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Imperial Capital branches to reopen Monday as City National Bank

The nine branches of Imperial Capital Bank will reopen Monday as branches of City National Bank after the California Department of Financial Institutions closed the La Jolla-based bank because of inadequate capital and other weaknesses.

The Federal Deposit Insurance Corp. was appointed as receiver and entered into a purchase and assumption agreement with City National Bank to assume all of Imperial Capital Bank’s assets, Greg Hernandez of the Federal Deposit Insurance Corp. said.

Depositors can access their money over the weekend by writing checks or using automated teller machine or debit cards, Hernandez said.

Checks drawn on the bank will continue to be processed. Loan customers

should continue to make their payments as usual, Hernandez said.

Depositors will automatically become depositors of City National Bank

and continue to be insured by the FDIC, Hernandez said.

Customers should continue to use their existing branch until they

receive notice from City National Bank that it has completed systems changes to allow other City National Bank branches to process their accounts as well, Hernandez said.

Imperial Capital Bank had approximately $4 billion in total assets and

total deposits of $2.8 billion as of Sept. 30, Hernandez said.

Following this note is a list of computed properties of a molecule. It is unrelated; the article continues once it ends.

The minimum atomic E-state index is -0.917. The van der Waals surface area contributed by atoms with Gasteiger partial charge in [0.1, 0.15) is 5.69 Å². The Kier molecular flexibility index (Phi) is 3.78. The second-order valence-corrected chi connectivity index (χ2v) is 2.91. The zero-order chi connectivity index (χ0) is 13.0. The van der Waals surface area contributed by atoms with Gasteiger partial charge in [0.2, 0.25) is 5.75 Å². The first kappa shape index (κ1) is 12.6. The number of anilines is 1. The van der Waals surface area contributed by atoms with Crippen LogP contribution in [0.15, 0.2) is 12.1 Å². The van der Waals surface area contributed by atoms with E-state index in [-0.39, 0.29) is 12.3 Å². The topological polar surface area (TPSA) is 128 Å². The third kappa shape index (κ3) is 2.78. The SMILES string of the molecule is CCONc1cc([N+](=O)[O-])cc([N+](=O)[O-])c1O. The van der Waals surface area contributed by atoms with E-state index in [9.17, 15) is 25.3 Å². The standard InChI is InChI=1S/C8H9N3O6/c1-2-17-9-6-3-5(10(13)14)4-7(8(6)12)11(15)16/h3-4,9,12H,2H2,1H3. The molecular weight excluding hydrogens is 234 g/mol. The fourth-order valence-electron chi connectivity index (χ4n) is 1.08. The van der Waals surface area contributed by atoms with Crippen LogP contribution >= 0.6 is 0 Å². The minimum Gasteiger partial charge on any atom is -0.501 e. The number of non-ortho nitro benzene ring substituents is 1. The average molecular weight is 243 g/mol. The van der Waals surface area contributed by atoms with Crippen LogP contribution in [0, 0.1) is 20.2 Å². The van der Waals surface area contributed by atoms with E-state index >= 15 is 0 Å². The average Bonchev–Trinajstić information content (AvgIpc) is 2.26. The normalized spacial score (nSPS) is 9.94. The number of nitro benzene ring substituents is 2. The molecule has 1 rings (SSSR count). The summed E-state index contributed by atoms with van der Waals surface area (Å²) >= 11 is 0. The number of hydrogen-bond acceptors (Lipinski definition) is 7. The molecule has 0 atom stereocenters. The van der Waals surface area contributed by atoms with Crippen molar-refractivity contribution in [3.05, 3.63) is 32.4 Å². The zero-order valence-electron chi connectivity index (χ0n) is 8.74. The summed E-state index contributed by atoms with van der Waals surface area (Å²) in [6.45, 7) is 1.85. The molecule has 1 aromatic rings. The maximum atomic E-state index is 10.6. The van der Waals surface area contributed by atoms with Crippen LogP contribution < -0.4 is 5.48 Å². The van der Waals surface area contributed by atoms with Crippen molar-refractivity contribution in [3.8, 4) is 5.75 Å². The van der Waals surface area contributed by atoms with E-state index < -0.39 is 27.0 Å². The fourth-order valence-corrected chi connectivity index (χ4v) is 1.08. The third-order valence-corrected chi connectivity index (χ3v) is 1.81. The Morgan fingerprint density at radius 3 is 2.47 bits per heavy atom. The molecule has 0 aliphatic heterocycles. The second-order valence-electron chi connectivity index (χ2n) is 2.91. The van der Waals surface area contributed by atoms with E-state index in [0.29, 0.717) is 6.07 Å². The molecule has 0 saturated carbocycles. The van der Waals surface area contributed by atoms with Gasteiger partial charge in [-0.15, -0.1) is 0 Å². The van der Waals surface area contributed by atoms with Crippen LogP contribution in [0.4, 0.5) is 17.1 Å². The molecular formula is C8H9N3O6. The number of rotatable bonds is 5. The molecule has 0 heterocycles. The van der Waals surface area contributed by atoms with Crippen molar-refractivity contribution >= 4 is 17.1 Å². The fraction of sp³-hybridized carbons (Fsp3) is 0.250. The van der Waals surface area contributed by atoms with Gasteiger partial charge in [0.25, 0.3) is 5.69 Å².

Department of Financial Institutions officials had closely monitored

Imperial Capital Bank and ordered it to increase its capital reserves to a “safe and sound level,” but its efforts were unsuccessful, prompting Friday’s closure, the department’s Alana Golden said.

City National Bank paid the FDIC a .24 percent premium to assume all the deposits of Imperial Capital Bank. In addition to assuming all of Imperial Capital Bank’s deposits, City National Bank agreed to purchase $3.3 billion of its assets, Hernandez said.

The FDIC and City National Bank entered in a loss-share transaction on

$2.5 billion of Imperial Capital Bank’s assets. City National Bank will share in the losses on the asset pools covered under the loss-share agreement.

Hernandez estimated that Imperial Capital Bank’s failure will cost the

FDIC’s Deposit Insurance Fund $619.2 million.

City National Bank’s acquisition of all of Imperial Capital Bank’s

deposits was the “least costly” resolution for the fund compared to the alternatives, Hernandez said.

Imperial Capital Bank was the 139th FDIC-insured institution to fail in the nation this year, and the 16th in California, Hernandez said.

Those totals grew by one later Friday when Santa Monica-based First Federal Bank of California was closed.

Customers with questions about the closure can call the FDIC at (800)

613-0523 from noon to 6 p.m. today and 8 a.m. to 8 p.m. weekdays. The toll-free number will not be in operation from 3 p.m. Thursday through 8 a.m. Dec. 28 because of Christmas.

Information is also available online at

www.fdic.gov/bank/individual/failed/imperialcapital.html

.